- Casino Royale Review
- Carrie (1976)
- Two-Lane Blacktop (1971)
- Trainspotting (1996)
- Rain Man (1988)
- Fatal Attraction (1987)
- Targets (1968)
- An Education (2009)
- Mirror, The (1974)
- Fargo (1996)
- Fight Club (1999)
- Do The Right Thing (1989)
- Report (1967)
- Is "The Sting" The Best Gambling Film Ever Made?
- Pink Flamingos (1972)
- Ox-Bow Incident, The (1943), Or 28 Angry Men
- Rome, Open City (1945)
- Spring in a Small Town (1948)
- Drive (2011)
- Vinyl (1965)
- Seconds (1966)
- Rosemary's Baby (1968)
- A Hollywood Invasion of Casino Halls
- Thin Man, The (1934)
- In The Heat of the Night (1967)
- All In: The Poker Movie, Player’s Best Tricks
- Invasion of the Body Snatchers (1956)
- 1001 Club - Skyfall (2012)
- 1001 Club - When Harry Met Sally... (1988)
- 1001 Club - Rain Man (1988)
Twilight Zone, The: Season 2 (1960)
Genre: Drama Fantasy Sci-Fi Mystery Thriller Series
Starring: Established as well as up-and-coming talent.
Created By: Rod Sterling
Overview: There is a fifth dimension beyond that which is known to man. It is a dimension as vast as space and as timeless as infinity. It is the middle ground between light and shadow, between science and superstition, and it lies between the pit of man's fears and the summit of his knowledge. This is the dimension of imagination. It is an area which we call the Twilight Zone. - Opening Narration
Very few people haven't heard of "The Twilight Zone". The original series was more often than not a moral tale told with a streak of irony, all topped with some weird sci-fi twists to frame the lesson, and ran for five years.
Twilight Zone: The Movie (1983) led to the popular 1985 revival of the series which ran for 4 years - I think we all remember watching that - and in 2002 Forest Whitaker hosted a season of a third revival. From the legacy of the original we see this show's influence in "Tales from the Darkside" , "Tales from the Crypt", and "The Ray Bradbury Theater", just to name a few.
But what defines a good show is not how many times a network can rehash it, or even I dare say, how good its intended audience considered it. What truly defines a show as being great is its staying power decades later, rather than merely being, as I said in my review of Season 1, "a nostalgic air of an era I've never lived in... enjoyable, anthropologically."
Those things from Season 1 that left a sour taste are merely enhanced in Season 2. Certain premises are so far fetched that they go against human nature. As is often all too true with the second season of many a television show, ideas put in production are taken from the B-List.
For example, Will the Real Martian Please Stand Up? is an episode where county policemen are trying to find an alien among bus passengers holed up during a storm in a coffee shop. Suspicion and doubt abounds, but no one stands up and declare the ridiculousness of the nature of the police inquiry, you know... ALIENS. At the same time, the officers tasked don't apply their authority sufficiently to get the job done because, 'they can't hold anyone on suspicion of being an alien'. Why go that far and stop half way through?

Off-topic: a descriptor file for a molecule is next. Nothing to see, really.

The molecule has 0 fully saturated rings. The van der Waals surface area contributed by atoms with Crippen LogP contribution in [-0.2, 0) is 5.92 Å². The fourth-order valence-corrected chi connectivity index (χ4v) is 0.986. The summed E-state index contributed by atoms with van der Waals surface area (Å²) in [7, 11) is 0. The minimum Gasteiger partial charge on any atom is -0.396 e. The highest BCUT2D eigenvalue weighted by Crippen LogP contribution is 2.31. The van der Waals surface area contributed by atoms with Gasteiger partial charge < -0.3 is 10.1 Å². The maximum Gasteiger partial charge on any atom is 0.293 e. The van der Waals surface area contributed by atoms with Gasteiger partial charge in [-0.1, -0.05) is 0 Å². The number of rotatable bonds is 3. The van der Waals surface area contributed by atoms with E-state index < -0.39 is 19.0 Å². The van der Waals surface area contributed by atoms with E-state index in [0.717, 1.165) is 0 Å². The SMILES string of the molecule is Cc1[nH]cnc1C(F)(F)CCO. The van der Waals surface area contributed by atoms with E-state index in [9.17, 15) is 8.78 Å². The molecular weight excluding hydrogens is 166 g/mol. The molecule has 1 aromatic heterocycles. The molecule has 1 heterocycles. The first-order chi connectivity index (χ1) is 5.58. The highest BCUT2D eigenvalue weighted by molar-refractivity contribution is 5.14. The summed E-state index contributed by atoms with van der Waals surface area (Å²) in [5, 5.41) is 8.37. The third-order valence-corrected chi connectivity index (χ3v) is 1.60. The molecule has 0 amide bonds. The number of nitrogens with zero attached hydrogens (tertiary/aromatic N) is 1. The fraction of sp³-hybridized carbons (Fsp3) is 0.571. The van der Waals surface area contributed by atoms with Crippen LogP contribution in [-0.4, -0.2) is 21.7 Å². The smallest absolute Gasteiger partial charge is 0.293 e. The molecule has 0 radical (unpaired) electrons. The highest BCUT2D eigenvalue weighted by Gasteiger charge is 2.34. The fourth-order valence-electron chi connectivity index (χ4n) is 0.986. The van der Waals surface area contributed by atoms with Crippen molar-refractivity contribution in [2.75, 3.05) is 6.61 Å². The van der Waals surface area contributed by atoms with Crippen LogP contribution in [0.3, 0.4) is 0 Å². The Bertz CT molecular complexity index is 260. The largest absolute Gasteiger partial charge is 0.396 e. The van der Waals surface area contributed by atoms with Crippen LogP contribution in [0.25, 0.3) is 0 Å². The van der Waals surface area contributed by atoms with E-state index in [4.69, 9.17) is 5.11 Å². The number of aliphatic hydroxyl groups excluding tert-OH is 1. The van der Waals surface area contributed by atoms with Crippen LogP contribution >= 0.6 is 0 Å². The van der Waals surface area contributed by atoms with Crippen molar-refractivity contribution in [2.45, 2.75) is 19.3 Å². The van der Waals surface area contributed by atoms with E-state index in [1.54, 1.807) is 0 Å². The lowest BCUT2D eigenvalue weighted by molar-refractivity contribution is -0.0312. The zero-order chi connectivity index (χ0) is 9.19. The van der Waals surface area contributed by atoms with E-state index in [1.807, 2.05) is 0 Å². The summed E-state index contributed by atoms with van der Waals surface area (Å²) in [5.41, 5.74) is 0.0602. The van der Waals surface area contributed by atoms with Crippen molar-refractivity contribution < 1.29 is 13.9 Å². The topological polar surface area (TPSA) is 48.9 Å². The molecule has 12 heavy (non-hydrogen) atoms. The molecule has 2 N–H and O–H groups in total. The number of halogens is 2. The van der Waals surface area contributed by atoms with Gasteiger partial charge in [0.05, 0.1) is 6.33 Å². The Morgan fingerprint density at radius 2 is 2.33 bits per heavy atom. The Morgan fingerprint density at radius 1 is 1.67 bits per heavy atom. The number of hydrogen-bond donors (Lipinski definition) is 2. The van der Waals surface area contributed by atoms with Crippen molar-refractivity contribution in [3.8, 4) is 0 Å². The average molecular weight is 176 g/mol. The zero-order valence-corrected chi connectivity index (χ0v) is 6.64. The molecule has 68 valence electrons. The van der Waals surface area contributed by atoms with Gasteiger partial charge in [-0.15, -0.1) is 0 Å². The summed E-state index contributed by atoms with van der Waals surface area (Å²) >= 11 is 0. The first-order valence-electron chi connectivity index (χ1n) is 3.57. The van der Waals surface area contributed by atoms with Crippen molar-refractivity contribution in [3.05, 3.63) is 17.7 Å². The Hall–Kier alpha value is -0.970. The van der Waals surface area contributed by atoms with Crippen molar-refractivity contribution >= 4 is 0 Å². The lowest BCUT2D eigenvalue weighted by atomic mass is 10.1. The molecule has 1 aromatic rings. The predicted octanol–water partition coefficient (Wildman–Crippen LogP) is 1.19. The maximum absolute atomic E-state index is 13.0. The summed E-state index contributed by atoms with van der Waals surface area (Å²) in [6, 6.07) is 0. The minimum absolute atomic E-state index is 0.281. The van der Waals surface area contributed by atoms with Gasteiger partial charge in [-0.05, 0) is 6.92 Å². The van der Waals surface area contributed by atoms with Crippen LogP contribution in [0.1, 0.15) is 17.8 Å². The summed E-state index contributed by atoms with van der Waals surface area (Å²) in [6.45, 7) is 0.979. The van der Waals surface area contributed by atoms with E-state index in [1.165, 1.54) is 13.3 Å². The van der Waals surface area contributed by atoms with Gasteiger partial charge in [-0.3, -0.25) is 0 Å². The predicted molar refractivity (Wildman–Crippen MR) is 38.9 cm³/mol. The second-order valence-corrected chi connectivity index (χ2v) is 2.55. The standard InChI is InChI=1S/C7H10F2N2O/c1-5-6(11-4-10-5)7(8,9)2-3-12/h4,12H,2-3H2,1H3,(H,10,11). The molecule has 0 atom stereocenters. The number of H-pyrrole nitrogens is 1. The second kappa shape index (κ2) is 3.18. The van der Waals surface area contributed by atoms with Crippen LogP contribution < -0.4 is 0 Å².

The Rip Van Winkle Caper's premise finds a genius devising a system for a 100-year cryogenic sleep intended to ensure that the recent million dollar gold bullion heist ends smoothly. No one doubts the logic of 100 years of sleep. No one raises the obvious issues of inflation, population growth that may lead to their discovery during stasis or the socio-political climate when they awake. No one even asks the simple question of "What is the statute of limitation on Grand Larceny?"
These are just two examples of what turned out to be a somewhat disappointing season of ironic 60s sci-fi. The thing I found most painful about Season 2 was the use of new technology. Rather than every episode sporting crisp images shot on film, we have a third of the shows recorded on tape and shot in studio with new equipment. The result is choppy dolly shots, unimaginative backgrounds, and overall poor sound and video quality. Let's hope Season 3 refrains from this degree of cost-cutting.
All is not lost however, as more of my personal favourites can be found in Season 2: Nick of Time, starring a very young William Shatner, where he is trapped in a small town diner by a fortune telling machine; A Penny for Your Thoughts starring a mind-reading Dick York of "Bewitched" fame and A Hundred Yards Over the Rim, a tale where an 1847 pioneer crests a hill to find medicine and ends up in present day New Mexico.
Overall Rating: 64% (More Like Late Dusk)
I've long ago given up on the fact that I've found some hidden treasure in the original "The Twilight Zone" series, but it's still a perfect thing to have around when you're not in the mood for a feature, and you can't stand watching commercials...well except for Rod Sterling plugging Oasis cigarettes, that's awesome.